The Difference Between High School & College
There are many differences between high school and college, including laws pertaining to students with disabilities, student responsibilities (social, academic, personal), and adjustment to a new environment.
|High School||Postsecondary Institutions|
|Covers ages 3-21 or until regular high school diploma requirements are met||Covers students with disabilities regardless of age; schools may not discriminate in recruitment, admission, or during enrollment, solely on the basis of a disability|
|Schools are required to identify students with disabilities through free assessment and the individualized education program (IEP) process||Students are required to submit documentation establishing their disability and need for accommodations. Services are only provided once a student self-identifies and provides appropriate documentation. Postsecondary institutions are not required to evaluate or test students|
|Students receive special education and related services to address needs based on an identified disability||Formal special education services are not available|
|Services include individually designed instruction, modifications, and accommodations based on the IEP||Reasonable accommodations may be made to provide equal access and participation|
|Progress toward IEP goals is monitored and communicated to the parents and/or student||Students are required to monitor their own progress and communicate their needs to appropriate personnel|
Adapted from Opening Doors to Postsecondary Education and Training, Wisconsin Department of Public Instruction, September 2003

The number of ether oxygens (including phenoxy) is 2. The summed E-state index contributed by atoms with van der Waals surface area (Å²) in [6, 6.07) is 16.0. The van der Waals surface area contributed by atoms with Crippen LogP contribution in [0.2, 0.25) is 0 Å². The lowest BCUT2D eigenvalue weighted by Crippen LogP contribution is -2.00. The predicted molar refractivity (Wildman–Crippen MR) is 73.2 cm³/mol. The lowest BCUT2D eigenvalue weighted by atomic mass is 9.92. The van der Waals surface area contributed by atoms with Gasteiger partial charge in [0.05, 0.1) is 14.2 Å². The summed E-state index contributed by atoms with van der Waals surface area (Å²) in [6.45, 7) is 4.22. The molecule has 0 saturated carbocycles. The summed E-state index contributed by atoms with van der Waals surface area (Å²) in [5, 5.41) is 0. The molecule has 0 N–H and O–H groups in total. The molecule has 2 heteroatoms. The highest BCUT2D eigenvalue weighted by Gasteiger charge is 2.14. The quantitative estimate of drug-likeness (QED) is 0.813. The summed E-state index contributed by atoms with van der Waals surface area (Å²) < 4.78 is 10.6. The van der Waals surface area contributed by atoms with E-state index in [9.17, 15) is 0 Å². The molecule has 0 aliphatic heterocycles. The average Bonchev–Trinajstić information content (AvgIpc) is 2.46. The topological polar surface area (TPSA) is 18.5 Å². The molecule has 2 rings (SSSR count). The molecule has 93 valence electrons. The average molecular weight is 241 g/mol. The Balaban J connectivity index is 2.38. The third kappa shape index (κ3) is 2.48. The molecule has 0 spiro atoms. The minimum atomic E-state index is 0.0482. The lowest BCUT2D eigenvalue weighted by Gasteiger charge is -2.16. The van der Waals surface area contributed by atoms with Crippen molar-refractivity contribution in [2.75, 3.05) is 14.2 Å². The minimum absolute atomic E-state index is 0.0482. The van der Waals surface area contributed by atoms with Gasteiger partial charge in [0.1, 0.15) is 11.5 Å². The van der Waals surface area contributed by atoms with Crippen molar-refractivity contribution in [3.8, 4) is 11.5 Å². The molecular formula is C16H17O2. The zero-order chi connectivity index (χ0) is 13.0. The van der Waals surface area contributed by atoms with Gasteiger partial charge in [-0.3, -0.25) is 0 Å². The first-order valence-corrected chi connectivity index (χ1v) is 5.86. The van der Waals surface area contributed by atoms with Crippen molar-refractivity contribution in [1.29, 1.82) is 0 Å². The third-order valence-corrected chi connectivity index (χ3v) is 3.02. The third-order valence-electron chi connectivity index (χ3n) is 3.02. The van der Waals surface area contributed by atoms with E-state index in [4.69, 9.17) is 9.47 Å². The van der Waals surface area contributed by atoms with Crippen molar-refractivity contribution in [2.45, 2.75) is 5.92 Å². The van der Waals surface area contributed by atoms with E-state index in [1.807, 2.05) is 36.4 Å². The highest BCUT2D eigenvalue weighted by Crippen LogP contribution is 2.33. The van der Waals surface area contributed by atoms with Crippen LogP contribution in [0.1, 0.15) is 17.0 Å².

Here are some considerations as students transition to UConn:
- Students have new freedoms and new responsibilities and must make decisions on their own.
- Students must manage their own time and arrange their own schedules.
- Students must seek out assistance and campus resources.
- Students must develop strategies and learn how to advocate for themselves.
- Accommodations provided in high school may not necessarily be appropriate at the postsecondary level.
At postsecondary institutions students have the responsibility to:
- Self-identify or disclose their disability to the designated office for disability services.
- Provide documentation from an appropriate professional source that verifies the nature of the disability, functional limitations, and the need for specific accommodations.
- Act as independent adults and use appropriate self-advocacy skills.
- Arrange for and obtain their own personal assistants, tutoring, and individually designed assistive technologies.
Postsecondary institutions are not required to:
- Reduce or waive any of the essential requirements of a course or program.
- Conduct testing and assessment of learning, psychological or medical disabilities.
- Provide personal assistants.
- Provide personal or private tutoring.
- Prepare Individualized Education Plans (IEPs).